- The Casa de la Carnicería. Standing opposite the building mentioned above but decorated in a much more sober fashion, the Casa de la Carnicería was home to the meat warehouse and supplied the city’s most important markets.
- The archways. You can access Plaza Mayor through ten towering archways, some of which have names that reflect the commercial activities that used to take place beneath them. Amongst them are the Arco de Cuchilleros (Cutlers), the Arco de Botoneras (Buttons) and the Arco de la Sal (Salt).
- The statue of Philip III. This is an elegant equestrian statue designed by the Italian Juan de Bolonia—Giambologna—and finished by Pietro Tacca, his protégé, in 1616. It was created using the copper casting technique and was originally located at the entrance to the Casa de Campo park until Isabel II decided to share it with the people in 1848. From then on the sculpture has stood in the heart of Madrid, with the exception of the duration of the two Spanish republics.
Plaza Mayor’s calamari rolls are not to be missed
Sure, we’re history fans and we’re obsessed with architecture, but we’re bar-lovers too. What’s more, here, we just so happen to be in the perfect place for sampling one of the capital’s most typical and authentic dishes: the calamari roll or baguette. It might seem simple, but there are lots of bars around the square and in the immediate surroundings, and each of them has their own special way of preparing it. They might fry the calamari differently, the size might vary, or they might use a different kind of bread. There are even bars that dare to add avant-garde touches to these classic baguettes, making them with tempura or serving them deconstructed. The only thing that never changes is the perfect accompaniment to your food: a well-pulled, cold beer.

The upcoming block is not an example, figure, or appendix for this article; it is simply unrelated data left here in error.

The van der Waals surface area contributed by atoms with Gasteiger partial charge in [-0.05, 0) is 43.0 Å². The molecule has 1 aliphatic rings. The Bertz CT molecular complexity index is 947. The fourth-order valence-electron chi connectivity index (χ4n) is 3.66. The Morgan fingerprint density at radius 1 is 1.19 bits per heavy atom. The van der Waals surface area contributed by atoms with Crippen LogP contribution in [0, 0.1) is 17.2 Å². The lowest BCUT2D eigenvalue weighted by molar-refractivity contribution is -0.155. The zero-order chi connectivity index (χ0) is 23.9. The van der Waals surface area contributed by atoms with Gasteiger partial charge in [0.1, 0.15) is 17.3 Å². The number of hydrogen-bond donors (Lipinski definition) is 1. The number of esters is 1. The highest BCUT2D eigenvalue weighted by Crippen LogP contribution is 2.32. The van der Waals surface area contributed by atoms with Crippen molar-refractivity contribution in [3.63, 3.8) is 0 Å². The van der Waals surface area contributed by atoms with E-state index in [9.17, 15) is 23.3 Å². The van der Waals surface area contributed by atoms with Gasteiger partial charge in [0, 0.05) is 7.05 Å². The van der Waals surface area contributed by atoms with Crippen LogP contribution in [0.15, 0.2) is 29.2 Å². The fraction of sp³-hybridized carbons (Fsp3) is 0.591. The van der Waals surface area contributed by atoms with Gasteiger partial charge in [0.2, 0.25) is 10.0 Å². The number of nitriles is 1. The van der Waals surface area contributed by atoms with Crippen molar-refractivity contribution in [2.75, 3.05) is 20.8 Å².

If you can already feel your mouth watering, then head to one of these places:
- Cervecería Plaza Mayor (Plaza Mayor, 2). Behind its deep green doors, you’ll find a spot that, as well as dishing up classic calamari rolls, serves a tapa with every drink.
- Casa María (Plaza Mayor, 23). The brick walls and general look of this place give it a more modern feel, and it’s worth trying the French omelette with chistorra.
- Bar Postas (Postas, 13). This legendary spot is just a few steps from Plaza Mayor, in one of the streets that leads up to the square. It’s tough to find a space at the bar, but it’s worth it, as this is one of the capital’s most authentic bars.
- La Campana (Botoneras, 6). This beer-house, founded in 1870 and originally named Bodegas Sierra, doesn’t promise luxury, but you can be sure of getting an excellent roll at a very reasonable price.
You can’t leave Madrid without visiting the Plaza Mayor, the beauty and historical importance of which make it one of the corners of the capital that you just can’t afford to miss.